According to study results published in Neurology: Clinical Practice, mortality rates are higher among adults with epilepsy with comorbid psychiatric illness than among the general population.
Preliminary studies have shown that patients with epilepsy and psychiatric illnesses may have a higher risk of death. Other research has shown that increased neuropsychiatric symptoms are associated with increased resistance to anti-epileptic drugs. The aim of the current study was to assess mortality in patients with coexisting epilepsy and psychiatric illness.
Researchers retrospectively reviewed admission records of patients with uncontrolled seizure disorders or difficult-to-control epilepsy who underwent video electroencephalography (VEM) 1.5T / 3.0T magnetic resonance imaging (MRI) in 3 hospitals in Melbourne, Australia from 1995 to 2015 . The patients were examined for psychiatric and epileptic diagnoses. The researchers included adult patients (n = 1805) who received a formal diagnosis of epilepsy in the study.
In the study, the mortality of patients with epilepsy exceeded the mortality of the general population, regardless of the concurrent occurrence of a psychiatric illness in their life history (comorbid psychiatric disorder SMR 3.6 95% CI 2.9-4.4, no psychiatric disorder SMR 2, 5 95% CI 1.9-3.2).
After adjusting for age and sex disorder factors, mortality was higher in patients with epilepsy and comorbid psychiatric disorders (52% of the cohort) than in patients with epilepsy only (HR 1.41 95% CI 1.02-1.97).
In an analysis of patients with known epilepsy type and syndrome, after adjusting for epilepsy type and lesionality, the researchers found that mortality was higher in people with epilepsy who had comorbid psychiatric disorders than in those who did not (HR 1, 54 95% CI 1.05-2.24).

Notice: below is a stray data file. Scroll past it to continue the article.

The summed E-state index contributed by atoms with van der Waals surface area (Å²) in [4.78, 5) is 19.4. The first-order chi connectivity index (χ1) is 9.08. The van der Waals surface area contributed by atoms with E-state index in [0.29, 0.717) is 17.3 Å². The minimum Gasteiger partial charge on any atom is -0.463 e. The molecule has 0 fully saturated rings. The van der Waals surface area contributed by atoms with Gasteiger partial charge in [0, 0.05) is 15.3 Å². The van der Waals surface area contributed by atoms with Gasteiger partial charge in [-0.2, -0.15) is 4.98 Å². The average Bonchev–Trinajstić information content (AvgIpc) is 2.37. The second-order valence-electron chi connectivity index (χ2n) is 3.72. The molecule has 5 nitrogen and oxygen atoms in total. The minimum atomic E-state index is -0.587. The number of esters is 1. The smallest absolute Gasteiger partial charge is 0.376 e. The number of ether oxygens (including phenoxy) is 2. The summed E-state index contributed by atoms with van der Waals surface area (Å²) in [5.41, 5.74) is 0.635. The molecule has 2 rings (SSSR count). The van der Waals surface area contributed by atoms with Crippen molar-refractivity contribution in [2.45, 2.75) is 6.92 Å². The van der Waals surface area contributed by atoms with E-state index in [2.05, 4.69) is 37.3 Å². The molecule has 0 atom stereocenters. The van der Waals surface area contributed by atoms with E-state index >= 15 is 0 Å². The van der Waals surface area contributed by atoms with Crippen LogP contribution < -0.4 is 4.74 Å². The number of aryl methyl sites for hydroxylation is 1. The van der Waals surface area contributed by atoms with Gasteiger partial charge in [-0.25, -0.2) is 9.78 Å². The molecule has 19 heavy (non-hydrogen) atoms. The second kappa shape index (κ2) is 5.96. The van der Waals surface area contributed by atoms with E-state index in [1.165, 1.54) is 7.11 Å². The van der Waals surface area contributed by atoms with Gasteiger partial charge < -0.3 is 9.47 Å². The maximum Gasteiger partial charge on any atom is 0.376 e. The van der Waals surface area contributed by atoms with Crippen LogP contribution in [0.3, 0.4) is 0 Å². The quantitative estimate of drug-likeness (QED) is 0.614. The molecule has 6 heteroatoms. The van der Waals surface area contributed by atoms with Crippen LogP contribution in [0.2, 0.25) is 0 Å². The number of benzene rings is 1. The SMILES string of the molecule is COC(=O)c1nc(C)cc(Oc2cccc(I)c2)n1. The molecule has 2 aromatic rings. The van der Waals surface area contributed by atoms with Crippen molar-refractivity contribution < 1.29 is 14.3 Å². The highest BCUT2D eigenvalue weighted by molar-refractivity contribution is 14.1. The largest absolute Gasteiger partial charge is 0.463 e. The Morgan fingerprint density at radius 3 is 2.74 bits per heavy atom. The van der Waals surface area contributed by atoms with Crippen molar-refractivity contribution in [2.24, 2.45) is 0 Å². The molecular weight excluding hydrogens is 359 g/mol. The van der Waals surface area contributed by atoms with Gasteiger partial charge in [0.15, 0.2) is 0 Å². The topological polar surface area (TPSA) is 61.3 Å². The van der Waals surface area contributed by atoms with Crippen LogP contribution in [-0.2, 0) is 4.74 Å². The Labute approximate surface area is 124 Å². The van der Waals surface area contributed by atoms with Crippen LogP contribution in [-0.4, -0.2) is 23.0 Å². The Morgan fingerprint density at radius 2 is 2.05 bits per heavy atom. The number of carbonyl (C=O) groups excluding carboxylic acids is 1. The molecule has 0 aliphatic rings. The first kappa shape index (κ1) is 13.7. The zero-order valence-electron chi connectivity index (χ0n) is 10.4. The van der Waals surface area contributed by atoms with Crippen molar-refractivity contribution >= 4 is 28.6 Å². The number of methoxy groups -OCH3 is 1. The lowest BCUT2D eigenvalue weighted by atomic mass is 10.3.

Patients with a comorbid psychiatric disorder did not have a higher risk of mortality than patients without psychiatric comorbidities. No specific comorbid psychiatric disorder showed a significantly different mortality than patients without psychiatric comorbidities.
Nervous system disorders, neoplasms, and external causes of death were the leading causes of death in the 147 patients in the cohort (87 with lifelong psychiatric illness) who died during follow-up. 36 patients experienced definitive (n = 29) or likely (n = 7) sudden unexplained death in suspected epilepsy (SUDEP), the researchers reported.
There were 5 confirmed suicide cases and 1 potential suicide case in people with epilepsy and psychiatric disorders, compared with 2 confirmed suicide cases in people with epilepsy alone.
The limitations of the study related to generalizability, the exclusion of patients with incomplete neuropsychiatric data and the potential disruptive effects of polypharmacy.
The researchers concluded that “this study found that the presence of comorbid psychiatric disorders in adults” [patients with epilepsy] PWE is associated with increased all-cause mortality, with a quarter of patients dying from SUDEP. “
This underscores the importance of identifying and treating psychiatric disorders in this patient population, they explained.
Disclosure: Some study authors stated links with biotech, pharmaceutical, and / or device companies. For a full list of the author’s disclosures, see the original reference.
Tao G, Auvrez C, Nightscales R, et al. Relationship between psychiatric comorbidities and mortality in epilepsy. Neurol: Clin Pract. Published online July 12, 2021. doi: 10.1212 / CPJ.0000000000001114